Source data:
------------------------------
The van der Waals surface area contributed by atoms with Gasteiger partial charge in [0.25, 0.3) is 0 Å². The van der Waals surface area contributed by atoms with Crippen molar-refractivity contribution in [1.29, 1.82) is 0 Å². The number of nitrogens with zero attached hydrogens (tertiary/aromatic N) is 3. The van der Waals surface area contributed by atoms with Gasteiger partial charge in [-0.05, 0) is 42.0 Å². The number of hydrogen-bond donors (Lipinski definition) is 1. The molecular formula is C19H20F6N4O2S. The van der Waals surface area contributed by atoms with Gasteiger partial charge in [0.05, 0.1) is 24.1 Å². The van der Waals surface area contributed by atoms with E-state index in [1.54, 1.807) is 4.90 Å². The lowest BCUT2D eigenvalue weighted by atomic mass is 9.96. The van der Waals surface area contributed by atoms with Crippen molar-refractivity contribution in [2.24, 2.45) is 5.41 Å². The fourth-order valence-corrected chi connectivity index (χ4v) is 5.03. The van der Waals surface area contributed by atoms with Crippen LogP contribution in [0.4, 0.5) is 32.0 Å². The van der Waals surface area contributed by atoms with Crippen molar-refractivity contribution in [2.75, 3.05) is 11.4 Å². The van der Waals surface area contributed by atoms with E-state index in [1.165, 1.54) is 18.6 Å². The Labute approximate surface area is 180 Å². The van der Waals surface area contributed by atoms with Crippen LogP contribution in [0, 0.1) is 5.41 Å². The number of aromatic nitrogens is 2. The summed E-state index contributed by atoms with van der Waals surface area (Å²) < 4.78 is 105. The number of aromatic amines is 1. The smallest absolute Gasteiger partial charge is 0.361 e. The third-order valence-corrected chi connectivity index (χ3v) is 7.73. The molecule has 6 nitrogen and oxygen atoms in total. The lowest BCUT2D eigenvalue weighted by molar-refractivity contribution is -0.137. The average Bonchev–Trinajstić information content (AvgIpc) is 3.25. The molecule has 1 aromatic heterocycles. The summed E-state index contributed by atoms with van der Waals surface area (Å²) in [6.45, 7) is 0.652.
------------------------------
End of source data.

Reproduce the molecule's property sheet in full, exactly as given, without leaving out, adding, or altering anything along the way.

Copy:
The van der Waals surface area contributed by atoms with Gasteiger partial charge in [0.25, 0.3) is 0 Å². The van der Waals surface area contributed by atoms with Crippen molar-refractivity contribution in [1.29, 1.82) is 0 Å². The number of nitrogens with zero attached hydrogens (tertiary/aromatic N) is 3. The van der Waals surface area contributed by atoms with Gasteiger partial charge in [-0.05, 0) is 42.0 Å². The number of hydrogen-bond donors (Lipinski definition) is 1. The molecular formula is C19H20F6N4O2S. The van der Waals surface area contributed by atoms with Gasteiger partial charge in [0.05, 0.1) is 24.1 Å². The van der Waals surface area contributed by atoms with E-state index in [1.54, 1.807) is 4.90 Å². The lowest BCUT2D eigenvalue weighted by atomic mass is 9.96. The van der Waals surface area contributed by atoms with Crippen molar-refractivity contribution in [2.24, 2.45) is 5.41 Å². The fourth-order valence-corrected chi connectivity index (χ4v) is 5.03. The van der Waals surface area contributed by atoms with Crippen LogP contribution in [0.4, 0.5) is 32.0 Å². The van der Waals surface area contributed by atoms with Crippen molar-refractivity contribution in [2.75, 3.05) is 11.4 Å². The van der Waals surface area contributed by atoms with E-state index in [1.165, 1.54) is 18.6 Å². The Labute approximate surface area is 180 Å². The van der Waals surface area contributed by atoms with Crippen LogP contribution in [0, 0.1) is 5.41 Å². The number of aromatic nitrogens is 2. The summed E-state index contributed by atoms with van der Waals surface area (Å²) < 4.78 is 105. The number of aromatic amines is 1. The smallest absolute Gasteiger partial charge is 0.361 e. The third-order valence-corrected chi connectivity index (χ3v) is 7.73. The molecule has 6 nitrogen and oxygen atoms in total. The lowest BCUT2D eigenvalue weighted by molar-refractivity contribution is -0.137. The average Bonchev–Trinajstić information content (AvgIpc) is 3.25. The molecule has 1 aromatic heterocycles. The summed E-state index contributed by atoms with van der Waals surface area (Å²) in [6.45, 7) is 0.652.